Dunbar-Cook home

The only “new” home on the tour, this hillside home has sweeping views of downtown and surrounding vineyards. Built in the 1990s, it has an open floor plan as well as Old World features such as 12-foot open-beam ceilings, a massive stone fireplace, and a warm Tuscan-inspired color palette. In the living room, a wall of sliding glass doors disappears to unite the space with an outdoor deck. The Dunbar-Cook family chose comfortable, masculine furniture such as leather couches and rustic wood tables. The house also has a Western flavor, epitomized by the family’s collection of Western bronze sculptures.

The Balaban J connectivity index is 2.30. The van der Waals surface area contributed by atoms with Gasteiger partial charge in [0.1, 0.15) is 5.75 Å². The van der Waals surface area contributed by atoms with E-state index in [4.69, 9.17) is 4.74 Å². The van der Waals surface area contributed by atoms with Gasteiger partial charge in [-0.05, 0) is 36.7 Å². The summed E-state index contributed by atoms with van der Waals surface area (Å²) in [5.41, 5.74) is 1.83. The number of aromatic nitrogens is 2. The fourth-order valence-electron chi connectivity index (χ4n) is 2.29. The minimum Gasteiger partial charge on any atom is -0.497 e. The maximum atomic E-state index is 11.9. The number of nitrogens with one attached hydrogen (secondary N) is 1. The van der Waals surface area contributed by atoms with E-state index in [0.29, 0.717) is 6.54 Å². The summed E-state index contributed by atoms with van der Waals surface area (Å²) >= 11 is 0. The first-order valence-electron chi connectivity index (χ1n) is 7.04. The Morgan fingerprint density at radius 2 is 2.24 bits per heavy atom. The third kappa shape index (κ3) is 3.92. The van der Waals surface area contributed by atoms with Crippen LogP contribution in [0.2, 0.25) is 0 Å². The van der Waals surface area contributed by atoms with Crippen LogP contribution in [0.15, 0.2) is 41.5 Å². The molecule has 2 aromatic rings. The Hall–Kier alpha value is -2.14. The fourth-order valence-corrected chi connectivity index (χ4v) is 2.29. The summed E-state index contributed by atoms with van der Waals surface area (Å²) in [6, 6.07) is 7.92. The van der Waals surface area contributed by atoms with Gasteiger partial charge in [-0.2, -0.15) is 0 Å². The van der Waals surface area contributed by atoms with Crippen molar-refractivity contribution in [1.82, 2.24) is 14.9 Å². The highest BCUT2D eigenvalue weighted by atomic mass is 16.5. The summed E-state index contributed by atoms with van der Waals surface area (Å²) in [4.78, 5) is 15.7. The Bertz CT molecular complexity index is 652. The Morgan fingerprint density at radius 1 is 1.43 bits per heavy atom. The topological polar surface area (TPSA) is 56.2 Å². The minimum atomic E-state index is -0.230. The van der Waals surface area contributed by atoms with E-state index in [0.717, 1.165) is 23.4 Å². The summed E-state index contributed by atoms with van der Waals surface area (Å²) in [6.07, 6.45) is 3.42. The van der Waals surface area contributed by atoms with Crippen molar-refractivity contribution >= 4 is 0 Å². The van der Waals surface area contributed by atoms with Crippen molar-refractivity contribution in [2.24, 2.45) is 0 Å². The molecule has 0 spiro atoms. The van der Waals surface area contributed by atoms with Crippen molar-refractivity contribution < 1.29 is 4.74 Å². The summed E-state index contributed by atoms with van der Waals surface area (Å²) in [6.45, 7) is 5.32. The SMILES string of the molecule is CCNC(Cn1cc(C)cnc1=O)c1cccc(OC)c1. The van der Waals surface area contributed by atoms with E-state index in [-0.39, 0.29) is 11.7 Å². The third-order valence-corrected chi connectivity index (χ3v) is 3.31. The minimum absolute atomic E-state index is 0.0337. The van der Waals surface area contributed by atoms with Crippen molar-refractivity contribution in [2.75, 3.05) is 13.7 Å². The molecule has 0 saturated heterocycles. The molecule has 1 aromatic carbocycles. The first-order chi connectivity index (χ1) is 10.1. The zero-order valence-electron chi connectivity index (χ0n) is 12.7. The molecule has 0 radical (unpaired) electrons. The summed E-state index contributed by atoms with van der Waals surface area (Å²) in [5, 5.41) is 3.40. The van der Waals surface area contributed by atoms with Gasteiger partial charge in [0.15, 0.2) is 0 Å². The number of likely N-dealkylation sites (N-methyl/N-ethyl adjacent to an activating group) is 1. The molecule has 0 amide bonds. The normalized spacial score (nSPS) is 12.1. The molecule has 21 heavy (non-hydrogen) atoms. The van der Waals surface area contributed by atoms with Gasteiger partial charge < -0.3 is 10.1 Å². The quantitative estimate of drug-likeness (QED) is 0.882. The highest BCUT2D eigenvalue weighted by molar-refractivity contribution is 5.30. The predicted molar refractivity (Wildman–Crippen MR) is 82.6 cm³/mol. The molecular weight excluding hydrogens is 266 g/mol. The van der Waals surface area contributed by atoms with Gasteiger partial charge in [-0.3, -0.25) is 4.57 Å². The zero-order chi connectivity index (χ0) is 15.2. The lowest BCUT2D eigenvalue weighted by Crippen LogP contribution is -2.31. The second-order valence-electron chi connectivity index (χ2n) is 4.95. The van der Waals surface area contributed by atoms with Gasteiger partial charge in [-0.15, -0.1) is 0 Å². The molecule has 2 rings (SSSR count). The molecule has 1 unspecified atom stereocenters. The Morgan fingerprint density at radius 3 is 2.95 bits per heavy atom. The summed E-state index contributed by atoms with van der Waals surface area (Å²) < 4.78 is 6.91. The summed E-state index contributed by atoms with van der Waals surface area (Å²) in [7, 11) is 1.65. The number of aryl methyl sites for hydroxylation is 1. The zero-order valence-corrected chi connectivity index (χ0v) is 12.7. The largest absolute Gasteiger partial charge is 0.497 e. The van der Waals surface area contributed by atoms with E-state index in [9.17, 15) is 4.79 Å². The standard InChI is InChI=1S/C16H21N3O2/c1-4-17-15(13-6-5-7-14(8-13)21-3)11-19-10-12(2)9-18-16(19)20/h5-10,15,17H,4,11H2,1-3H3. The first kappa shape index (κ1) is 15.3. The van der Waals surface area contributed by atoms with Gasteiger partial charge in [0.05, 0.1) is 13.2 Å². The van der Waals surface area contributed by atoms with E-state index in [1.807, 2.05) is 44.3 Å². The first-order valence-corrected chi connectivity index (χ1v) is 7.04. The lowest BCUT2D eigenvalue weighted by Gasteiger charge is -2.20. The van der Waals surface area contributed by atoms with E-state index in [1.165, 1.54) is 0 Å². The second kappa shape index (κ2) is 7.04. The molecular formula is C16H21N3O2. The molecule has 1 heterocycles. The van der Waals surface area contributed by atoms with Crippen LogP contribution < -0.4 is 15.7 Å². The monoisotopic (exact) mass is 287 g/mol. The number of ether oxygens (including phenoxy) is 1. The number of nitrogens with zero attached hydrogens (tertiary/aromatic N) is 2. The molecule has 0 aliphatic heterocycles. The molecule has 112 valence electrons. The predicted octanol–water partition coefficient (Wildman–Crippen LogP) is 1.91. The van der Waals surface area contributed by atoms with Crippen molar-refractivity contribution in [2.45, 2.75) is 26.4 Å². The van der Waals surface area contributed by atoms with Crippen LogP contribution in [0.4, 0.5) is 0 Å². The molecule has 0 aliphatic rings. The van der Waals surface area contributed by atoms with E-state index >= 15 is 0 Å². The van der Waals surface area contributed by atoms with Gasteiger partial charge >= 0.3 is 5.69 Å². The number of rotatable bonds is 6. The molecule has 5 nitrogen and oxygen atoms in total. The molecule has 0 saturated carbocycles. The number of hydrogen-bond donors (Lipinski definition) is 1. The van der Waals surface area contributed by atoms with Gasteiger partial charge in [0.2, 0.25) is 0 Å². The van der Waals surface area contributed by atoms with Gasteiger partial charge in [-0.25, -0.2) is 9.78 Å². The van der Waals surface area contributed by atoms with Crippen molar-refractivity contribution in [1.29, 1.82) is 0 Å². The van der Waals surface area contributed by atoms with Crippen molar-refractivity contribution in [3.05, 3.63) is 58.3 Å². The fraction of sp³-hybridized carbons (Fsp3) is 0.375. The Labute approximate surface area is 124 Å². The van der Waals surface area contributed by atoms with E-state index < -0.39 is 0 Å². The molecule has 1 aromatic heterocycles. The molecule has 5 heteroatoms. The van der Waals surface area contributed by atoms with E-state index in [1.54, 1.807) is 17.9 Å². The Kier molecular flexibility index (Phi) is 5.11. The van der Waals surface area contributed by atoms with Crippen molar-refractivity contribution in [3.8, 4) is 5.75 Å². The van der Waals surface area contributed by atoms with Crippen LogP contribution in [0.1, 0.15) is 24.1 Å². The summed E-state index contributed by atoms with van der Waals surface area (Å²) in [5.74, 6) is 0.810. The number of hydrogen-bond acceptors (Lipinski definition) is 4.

The house will offer a nostalgic take on seasonal trimmings, including an old fashioned rocking horse, oversized velvet stockings hung on the mantel, and pine cone-laden garlands.

EVENT INFO

The Relay For Life Pink Angels Team Christmas Home Tour will be held from 11 a.m. to 3 p.m. Saturday in Paso Robles. All proceeds will go to the American Cancer Society’s Relay For Life. Four homes will open up their public rooms for viewing, all decorated for the holidays. There will also be music, wine tasting, refreshments, and a boutique with craft items and homemade goodies.

Tickets are $20 in advance and $25 at the tour. Advance tickets are available at the Paso Robles Chamber of Commerce, Kelly's Casuals in Atascadero, and Family Medical Services in San Luis Obispo. On the day of the tour, they may be purchased at the Lewis house, 406 10th St. in Paso Robles, as well as the other homes. For more information, including all tour home addresses, call Becky Lewis at 238-9522.